The study supports other recent reports that found frequent fliers will not be subject to excessive radiation. Compared with medical imaging devices, the authors say a passenger would need 50 airport scans to receive the radiation delivered by a dental X-ray or 1,000 scans to obtain the radiation provided by a chest X-ray. Four thousand body scans would achieve the dose delivered by one mammogram, and 20,000 scans would be comparable to a pelvic and abdominal CT scan, say Smith-Bindman and study co-author Pratik Mehta, of the University of California, Berkeley.

The image revealed by backscatter scanners comes from radiation reflected off a body, whereas medical imaging machines transmit radiation through the body, the authors explain.

For their study, published online March 28 in the Archives of Internal Medicine, Smith-Bindman and Mehta looked at three groups: all fliers, frequent fliers (those who fly 60 or more hours a week) and 5-year-old girls who fly weekly. This last group was included because children are more sensitive to radiation.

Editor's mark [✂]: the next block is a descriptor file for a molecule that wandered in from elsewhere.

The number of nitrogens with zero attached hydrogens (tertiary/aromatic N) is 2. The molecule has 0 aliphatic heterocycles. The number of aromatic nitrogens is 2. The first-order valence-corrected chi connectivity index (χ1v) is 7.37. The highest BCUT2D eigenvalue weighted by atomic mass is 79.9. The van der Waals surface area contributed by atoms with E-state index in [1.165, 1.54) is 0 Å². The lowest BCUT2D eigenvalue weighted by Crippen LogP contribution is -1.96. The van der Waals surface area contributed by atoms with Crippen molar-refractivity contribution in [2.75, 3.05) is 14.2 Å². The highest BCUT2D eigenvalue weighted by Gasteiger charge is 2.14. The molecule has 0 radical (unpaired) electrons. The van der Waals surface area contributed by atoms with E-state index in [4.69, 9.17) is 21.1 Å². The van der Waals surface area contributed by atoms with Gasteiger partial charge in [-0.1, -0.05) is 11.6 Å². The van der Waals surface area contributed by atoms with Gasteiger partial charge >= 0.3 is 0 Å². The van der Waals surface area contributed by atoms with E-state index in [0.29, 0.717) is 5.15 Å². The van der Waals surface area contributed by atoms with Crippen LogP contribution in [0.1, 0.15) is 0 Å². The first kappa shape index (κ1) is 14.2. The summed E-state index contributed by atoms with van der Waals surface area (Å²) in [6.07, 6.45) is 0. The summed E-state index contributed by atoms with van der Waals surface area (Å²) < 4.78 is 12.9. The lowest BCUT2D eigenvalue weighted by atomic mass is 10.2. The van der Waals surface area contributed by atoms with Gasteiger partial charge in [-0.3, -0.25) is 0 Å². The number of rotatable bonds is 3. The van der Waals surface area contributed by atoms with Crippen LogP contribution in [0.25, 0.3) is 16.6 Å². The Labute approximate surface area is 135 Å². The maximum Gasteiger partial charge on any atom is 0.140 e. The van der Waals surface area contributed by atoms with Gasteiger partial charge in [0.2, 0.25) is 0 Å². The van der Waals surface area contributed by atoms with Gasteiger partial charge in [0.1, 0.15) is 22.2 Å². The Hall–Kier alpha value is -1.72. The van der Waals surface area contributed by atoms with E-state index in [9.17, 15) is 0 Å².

They assumed that all passengers would have a full-body scan on each trip, receiving radiation exposure of 0.1µSv (microsievert), with 100 million passengers taking 750 million flights in a year.

Among passengers on all these flights, they estimated that six cancers could develop over a lifetime from scanner radiation. But, some 40 million cancers would result from other causes in those fliers, the authors say.